fbpx
Cooling Down in the Luberon

Cooling Down in the Luberon

July 2017
Provence, France

Interested in a Music and Markets Tour? We’d love to hear from you!
Why not join us on our newest tour in September – Bordeaux and Dordogne

In search of a cool escape, we’ve booked a night at a B & B north of Aix, pre-requisites: a pool and air conditioning! Passing the iconic Provençal village of Gordes on the way, we look forward to returning for dinner – it’s the closest village of any size near Les Jardins d’Eleusis, the B & B we’ve found. We meet the friendly owners, spend an hour or so by the pool, join them and the other guests for an aperitif, then wind our way back on the narrow country roads to Gordes. One of the most well-known Luberon villages, Gordes is often a victim of its own popularity: wall-to-wall visitors, full parking lots and fully booked restaurants and hotels making it difficult to enjoy. But this evening in early July, just a few folks wander the lanes, and a table’s available in the most popular restaurant with views across the valley. La Trinquette, we learn, means to toast – as in “cheers”! And cheered we are, sipping a local rosé along with a delicious dinner, as the lights twinkle on below.Crowned with a massive chateau, hovering over the pale stone homes tumbling below, Gordes is deserving of its award as one of France’s Plus Beaux Villages. It’s a pleasure to leisurely walk through quiet squares and lanes on our way back to the car.
Today will be another scorcher, but it begins with a light sprinkle. We shelter under the broad overhang on our private terrace and get a good start to the day with an abundant breakfast, brought to us on a tray by Stephanie, our hostess, then walk to the nearest hamlet, Murs. From the top we look out over the surrounding fields, peer across the rooftops, take in the immaculate garden of a private chateau, and check out the ancient stone homes, some adorned with old farm implements. It’s lavender season, and that’s one of my must-sees on this jaunt. We’ve read that the nearby village of Lioux boasts a few fields, and a spectacular setting beside a towering cliff, and when we track down the field, we just stand there, letting the fragrance and the beauty flow over us. Walking through the village, we don’t see a soul…but DO spy a few photo-worthy corners. The door to this ivy-covered church is open and we pause in the quiet space before snapping the town hall…where IS everybody? Maybe it’s just a film set?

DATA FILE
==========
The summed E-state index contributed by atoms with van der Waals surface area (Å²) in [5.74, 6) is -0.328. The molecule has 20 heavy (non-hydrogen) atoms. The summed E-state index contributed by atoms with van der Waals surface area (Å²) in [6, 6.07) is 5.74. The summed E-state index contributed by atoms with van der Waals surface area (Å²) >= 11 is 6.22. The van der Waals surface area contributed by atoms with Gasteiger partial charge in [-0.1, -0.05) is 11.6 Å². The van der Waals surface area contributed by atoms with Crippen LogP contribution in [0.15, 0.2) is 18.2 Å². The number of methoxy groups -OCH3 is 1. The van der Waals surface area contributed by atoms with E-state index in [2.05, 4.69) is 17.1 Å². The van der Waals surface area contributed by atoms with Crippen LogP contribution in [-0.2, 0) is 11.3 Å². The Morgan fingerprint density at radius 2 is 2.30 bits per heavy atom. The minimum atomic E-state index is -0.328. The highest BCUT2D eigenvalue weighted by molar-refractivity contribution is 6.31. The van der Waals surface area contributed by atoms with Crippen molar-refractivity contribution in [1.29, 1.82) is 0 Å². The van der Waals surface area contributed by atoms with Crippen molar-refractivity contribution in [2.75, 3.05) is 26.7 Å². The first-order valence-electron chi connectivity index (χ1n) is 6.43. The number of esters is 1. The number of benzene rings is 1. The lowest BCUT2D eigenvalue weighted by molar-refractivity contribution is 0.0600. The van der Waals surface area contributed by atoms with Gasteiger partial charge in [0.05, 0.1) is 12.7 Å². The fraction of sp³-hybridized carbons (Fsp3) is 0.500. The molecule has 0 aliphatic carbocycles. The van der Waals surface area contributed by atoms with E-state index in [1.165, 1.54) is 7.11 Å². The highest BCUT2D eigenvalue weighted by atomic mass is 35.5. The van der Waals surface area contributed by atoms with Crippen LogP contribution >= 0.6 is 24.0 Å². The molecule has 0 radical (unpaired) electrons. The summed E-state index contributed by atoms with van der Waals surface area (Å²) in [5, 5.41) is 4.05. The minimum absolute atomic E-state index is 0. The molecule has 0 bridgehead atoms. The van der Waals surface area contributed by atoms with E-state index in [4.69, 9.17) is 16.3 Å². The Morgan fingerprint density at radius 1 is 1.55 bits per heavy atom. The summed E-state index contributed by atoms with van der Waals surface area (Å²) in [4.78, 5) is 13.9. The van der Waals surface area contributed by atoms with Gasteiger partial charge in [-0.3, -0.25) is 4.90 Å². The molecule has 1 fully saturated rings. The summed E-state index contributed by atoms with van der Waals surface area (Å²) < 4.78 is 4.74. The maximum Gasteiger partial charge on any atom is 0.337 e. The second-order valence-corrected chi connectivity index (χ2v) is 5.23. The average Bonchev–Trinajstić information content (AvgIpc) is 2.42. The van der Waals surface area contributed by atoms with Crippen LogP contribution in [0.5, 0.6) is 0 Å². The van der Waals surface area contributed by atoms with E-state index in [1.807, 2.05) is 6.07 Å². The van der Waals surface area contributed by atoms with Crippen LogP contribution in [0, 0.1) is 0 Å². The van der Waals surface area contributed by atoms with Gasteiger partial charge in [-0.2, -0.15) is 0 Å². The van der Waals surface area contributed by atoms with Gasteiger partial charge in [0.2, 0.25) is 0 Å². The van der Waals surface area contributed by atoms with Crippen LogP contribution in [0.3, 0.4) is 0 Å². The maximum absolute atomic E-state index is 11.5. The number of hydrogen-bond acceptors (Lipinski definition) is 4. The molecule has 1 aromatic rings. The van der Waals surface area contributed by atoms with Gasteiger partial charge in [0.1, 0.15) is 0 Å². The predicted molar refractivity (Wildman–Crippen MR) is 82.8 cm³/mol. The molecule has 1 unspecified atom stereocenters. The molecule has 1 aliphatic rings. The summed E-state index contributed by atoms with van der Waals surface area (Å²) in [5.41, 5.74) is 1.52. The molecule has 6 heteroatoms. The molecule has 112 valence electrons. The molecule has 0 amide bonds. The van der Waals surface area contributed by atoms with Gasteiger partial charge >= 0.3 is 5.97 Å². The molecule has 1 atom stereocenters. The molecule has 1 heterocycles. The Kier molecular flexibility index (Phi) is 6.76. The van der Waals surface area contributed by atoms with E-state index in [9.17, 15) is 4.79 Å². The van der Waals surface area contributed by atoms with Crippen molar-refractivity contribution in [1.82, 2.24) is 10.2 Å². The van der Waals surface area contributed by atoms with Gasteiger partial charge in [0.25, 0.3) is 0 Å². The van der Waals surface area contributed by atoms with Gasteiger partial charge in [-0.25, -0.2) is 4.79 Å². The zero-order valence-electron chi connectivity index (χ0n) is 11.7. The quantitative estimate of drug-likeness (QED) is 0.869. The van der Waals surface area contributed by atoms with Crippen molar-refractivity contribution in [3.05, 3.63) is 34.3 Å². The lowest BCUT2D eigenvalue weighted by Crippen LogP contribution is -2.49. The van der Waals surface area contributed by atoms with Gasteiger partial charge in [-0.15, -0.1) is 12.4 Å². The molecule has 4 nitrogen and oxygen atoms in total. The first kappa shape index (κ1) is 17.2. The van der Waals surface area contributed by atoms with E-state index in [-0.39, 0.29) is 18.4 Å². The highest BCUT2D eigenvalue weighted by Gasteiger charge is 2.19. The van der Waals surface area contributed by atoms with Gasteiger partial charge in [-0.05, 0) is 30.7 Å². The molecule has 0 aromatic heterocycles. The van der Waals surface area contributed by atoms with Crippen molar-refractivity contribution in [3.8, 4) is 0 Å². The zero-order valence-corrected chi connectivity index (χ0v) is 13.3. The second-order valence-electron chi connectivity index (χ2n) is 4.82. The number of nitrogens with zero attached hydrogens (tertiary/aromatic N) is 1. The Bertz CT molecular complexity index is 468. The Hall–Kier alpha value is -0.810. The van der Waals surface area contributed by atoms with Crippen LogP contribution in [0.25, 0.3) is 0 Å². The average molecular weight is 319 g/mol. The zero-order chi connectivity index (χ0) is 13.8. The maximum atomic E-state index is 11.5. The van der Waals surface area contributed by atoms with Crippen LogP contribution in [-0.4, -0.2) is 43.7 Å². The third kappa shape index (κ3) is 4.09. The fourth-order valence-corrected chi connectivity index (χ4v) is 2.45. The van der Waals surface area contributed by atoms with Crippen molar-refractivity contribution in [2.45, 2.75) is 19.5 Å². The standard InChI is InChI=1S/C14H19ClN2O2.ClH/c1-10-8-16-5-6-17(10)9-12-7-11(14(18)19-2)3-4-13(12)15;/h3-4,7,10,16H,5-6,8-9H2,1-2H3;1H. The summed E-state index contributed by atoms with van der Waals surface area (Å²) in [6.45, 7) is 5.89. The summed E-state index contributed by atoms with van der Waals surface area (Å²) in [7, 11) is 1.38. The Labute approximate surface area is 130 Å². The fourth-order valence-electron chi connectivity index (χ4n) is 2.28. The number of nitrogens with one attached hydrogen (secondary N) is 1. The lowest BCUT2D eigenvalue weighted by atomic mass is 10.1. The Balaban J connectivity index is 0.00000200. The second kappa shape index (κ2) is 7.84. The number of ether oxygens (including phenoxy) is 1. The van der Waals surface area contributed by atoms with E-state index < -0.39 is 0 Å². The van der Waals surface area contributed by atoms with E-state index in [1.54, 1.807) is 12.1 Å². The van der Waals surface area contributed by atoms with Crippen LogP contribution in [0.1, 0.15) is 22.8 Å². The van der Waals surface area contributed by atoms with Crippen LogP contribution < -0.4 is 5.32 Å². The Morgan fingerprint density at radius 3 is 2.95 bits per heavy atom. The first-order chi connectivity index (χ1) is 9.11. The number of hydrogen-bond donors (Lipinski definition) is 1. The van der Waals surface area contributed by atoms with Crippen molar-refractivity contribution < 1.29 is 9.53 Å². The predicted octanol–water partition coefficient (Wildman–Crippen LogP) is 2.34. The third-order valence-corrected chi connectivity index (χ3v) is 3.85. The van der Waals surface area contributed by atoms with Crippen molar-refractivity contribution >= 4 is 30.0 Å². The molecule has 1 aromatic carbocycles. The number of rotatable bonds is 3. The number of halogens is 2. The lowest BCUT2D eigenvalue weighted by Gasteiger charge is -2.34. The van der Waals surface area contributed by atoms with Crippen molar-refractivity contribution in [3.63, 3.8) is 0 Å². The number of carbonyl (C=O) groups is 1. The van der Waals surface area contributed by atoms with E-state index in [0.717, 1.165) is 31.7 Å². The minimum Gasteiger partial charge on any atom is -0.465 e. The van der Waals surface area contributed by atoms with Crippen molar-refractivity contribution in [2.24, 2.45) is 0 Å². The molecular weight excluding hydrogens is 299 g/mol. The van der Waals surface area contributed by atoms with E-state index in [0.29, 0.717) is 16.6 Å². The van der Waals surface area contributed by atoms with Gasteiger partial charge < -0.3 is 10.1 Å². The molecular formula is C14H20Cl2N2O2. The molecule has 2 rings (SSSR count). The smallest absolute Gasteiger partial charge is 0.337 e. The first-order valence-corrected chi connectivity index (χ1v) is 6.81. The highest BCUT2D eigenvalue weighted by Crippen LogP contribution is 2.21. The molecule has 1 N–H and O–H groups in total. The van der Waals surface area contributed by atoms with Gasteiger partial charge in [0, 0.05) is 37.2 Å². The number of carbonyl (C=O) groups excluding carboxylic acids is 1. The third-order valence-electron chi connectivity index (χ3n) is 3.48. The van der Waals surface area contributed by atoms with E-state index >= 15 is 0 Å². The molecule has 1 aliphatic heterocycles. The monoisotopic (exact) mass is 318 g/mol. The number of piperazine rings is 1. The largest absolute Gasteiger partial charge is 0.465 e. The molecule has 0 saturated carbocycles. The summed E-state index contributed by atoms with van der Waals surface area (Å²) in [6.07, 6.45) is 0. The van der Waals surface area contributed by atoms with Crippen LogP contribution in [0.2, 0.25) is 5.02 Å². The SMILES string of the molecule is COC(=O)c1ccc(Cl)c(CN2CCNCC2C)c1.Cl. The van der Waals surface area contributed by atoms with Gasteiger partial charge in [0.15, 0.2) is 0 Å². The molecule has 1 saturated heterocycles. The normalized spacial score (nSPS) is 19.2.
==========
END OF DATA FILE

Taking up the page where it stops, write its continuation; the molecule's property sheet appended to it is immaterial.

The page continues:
On the way to Joucas, our next stop, we find another purple expanse then move along to the village since it’s lunch time.
Sculptors have left their mark in Joucas…from the parvis of the church to the vineyards and orchards below. An atelier is tucked beside a lane – keep walking, what we will find next? The stone paths are almost as intriguing as the houses lining them.
Hostellerie des Commandeurs is the most popular place in town, with an inviting terrace – beside a VERY inviting pool. Can we dive in after lunch?  Snails starts us off, and we both choose the fish of the day for our main course. Of course I can’t resist a Café Gourmand for dessert! Our next stop may be the most touristed in Provence today – the crush of huge buses dwarfing a string of crawling cars makes it almost impossible to see. What a difference from the quiet villages we’ve paused at earlier!
It’s the lavender that we, and hundreds of others want to view….we had planned to walk the significant distance from the parking area to the Abbaye de Senanque and it’s signature purple fields, but I chicken out and stay by the car, parked up a hill heading out of the valley, and leave the photo op to Kirk. Yes, it’s gorgeous, but definitely spoiled by the out-of-control buses and crowds on a summer Sunday.
And our next stop is not much better… Fontaine de Vaucluse, home of the mysterious source of the rushing river flowing through town and into the region,proves to be another popular Sunday destination. You’d think that all that water would make it cooler, but I’m nearly fainting from the heat by the time we climb the hill leading to the source….and thinking that I’ll get closer to the chilly stream on our way back down. Aaaaah……I think we’ll stick to lesser-known villages on summer weekends from now on!

 

 

A Day in the Luberon

A Day in the Luberon

Easter Week 2017
The South of France

Interested in a Music and Markets Tour? We’d love to hear from you!
Why not join us on our newest tour in September – Bordeaux and Dordogne